Tijuana Youth: Meet the New Oblate at Or Mission
Oblate Baja Mission
By Rich Reader and David Rizo
Father Eleazar Manuel Lopez was ordained on January 11th, 2020 in San Antonio, Texas. His first assignment was to our mission. We are very happy to welcome the newly ordained Oblate to this beautiful mission! Please keep him in your prayers!
Since the mission was established in 1996, the local population has greatly increased. It is estimated that there are about 200,000 people living within the previous parish boundaries. Consequently, in August 2019, the Oblates divided the existing parish in two. They turned over the more developed portion of the parish to the diocese, including 5 mission churches, their clinic, the building for the special needs school, their community center and their home. The Oblates kept nine mission churches in the less-developed areas where the new immigrants from the south of Mexico and central America continue to arrive. Many migrants build their houses along railroad tracks, squatting on federal land. Some of these neighborhoods lack basic infrastructure such as paved roads, portable water, sanitation and electricity.
The role of the missionary Oblates is to go into the poorest regions and develop strong faith communities, lay leaders, programs and projects that help the people in many ways. When a community grows and is well developed, the Oblates hand over the leadership of the parish, together with the programs and buildings to the diocese so that the blessings continue in those communities. They then move to a new area so that they may start this beautiful process again. The Oblates are deeply grateful that their community house in the new area is now finished. They are excited to continue their existing programs and developed new projects as the communities continue to grow and migrants continue to arrive. Thank you for helping to make these blessings possible.
The Holy Week of coronavirus started with a talk by our Oblate priest, Fr. Jesse, about being saints. He talked about being careful in this time of crisis, but to not be fearful. We also had a Holy Hour one night. On the Saturday before Easter it is our tradition to join with 7000 other youths in our diocese in a 3-mile walk which ends at a convention center where the bishop and others present talks. But it was an online event this year and the bishop delivered an inspiring message and music accompanied the event, just as it would have in the convention center. There was a contest to see which group could get the most likes for a group photo on Facebook. Our SEARCH group won, thanks to the help of many of our US friends.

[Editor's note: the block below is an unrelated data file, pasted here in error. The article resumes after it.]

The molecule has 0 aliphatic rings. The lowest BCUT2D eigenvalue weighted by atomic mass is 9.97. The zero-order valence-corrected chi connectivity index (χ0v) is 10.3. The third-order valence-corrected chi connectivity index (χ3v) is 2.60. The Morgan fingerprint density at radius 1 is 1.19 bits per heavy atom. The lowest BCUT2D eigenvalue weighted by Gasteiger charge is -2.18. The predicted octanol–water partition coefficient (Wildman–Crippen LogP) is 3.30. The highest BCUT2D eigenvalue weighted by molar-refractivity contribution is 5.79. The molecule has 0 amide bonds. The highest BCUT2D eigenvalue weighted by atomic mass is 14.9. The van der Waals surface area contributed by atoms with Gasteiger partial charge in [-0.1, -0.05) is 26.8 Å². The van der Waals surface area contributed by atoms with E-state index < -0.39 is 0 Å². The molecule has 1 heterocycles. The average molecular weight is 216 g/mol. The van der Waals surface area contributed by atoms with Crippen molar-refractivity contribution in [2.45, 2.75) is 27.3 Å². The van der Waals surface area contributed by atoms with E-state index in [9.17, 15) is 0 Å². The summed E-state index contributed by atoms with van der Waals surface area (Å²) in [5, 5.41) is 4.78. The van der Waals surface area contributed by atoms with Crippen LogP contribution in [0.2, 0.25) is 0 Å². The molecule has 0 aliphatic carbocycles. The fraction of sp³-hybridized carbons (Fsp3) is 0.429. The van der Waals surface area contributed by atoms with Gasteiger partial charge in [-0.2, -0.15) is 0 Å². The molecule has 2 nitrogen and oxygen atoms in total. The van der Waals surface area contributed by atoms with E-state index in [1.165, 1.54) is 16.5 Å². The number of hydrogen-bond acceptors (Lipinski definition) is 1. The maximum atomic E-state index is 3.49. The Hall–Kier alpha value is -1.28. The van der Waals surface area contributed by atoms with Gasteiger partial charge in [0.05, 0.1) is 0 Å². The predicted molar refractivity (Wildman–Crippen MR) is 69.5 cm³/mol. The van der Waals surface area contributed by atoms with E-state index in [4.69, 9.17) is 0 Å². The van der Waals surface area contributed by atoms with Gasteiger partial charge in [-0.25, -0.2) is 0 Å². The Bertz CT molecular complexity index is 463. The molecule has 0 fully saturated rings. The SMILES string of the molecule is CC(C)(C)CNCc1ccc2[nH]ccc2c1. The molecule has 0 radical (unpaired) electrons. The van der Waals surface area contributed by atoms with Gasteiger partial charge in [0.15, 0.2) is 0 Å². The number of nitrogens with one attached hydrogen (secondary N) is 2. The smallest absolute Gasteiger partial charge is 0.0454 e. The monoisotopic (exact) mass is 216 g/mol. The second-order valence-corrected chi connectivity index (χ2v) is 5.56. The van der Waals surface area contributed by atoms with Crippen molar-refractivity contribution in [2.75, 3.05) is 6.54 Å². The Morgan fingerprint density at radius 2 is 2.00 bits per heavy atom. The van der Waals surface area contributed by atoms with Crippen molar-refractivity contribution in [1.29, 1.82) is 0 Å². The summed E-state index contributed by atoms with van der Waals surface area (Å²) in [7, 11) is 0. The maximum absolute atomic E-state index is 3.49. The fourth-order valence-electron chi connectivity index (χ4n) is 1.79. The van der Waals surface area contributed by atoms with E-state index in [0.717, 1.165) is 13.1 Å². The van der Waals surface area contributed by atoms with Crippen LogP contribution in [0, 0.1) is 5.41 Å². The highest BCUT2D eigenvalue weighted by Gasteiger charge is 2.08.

We did visit a few families this week. Some said they get few visitors these days and were happy to see our faces (well really our masks). We made use of our homemade alcohol-based hand sanitizer to convey the message of everyone needs to be practicing caution. The people we visit are not necessarily Catholic and that sometimes leads to good discussions, which we try to steer to what we have in common. A group of five youths made the two-hour trek to a senor care facility that is very poor. They visited the clientele, cleaned bathrooms and watched The Pasion of the Christ with them. They ended with a prayer on this Good Friday thanking all those who support our mission parish. That will probably be our last such visit until it is safe again.
Our first batch of 120 despensas (food bags) went quickly and we restocked. Fourteen youths and adults collectively did the tedious job of repackaging bulk items into family sized despensas. We made 240 despensas this time, doubling our effort. We know several factories have shut down in addition to non-essential business, so lots of people are out of work. The government has ordered businesses to pay employees for one more month, so that is helping. It is hard to get accurate numbers about the virus here, but we do know personally of cases now, so it is starting to hit home. Some say we will move to Stage 3 soon.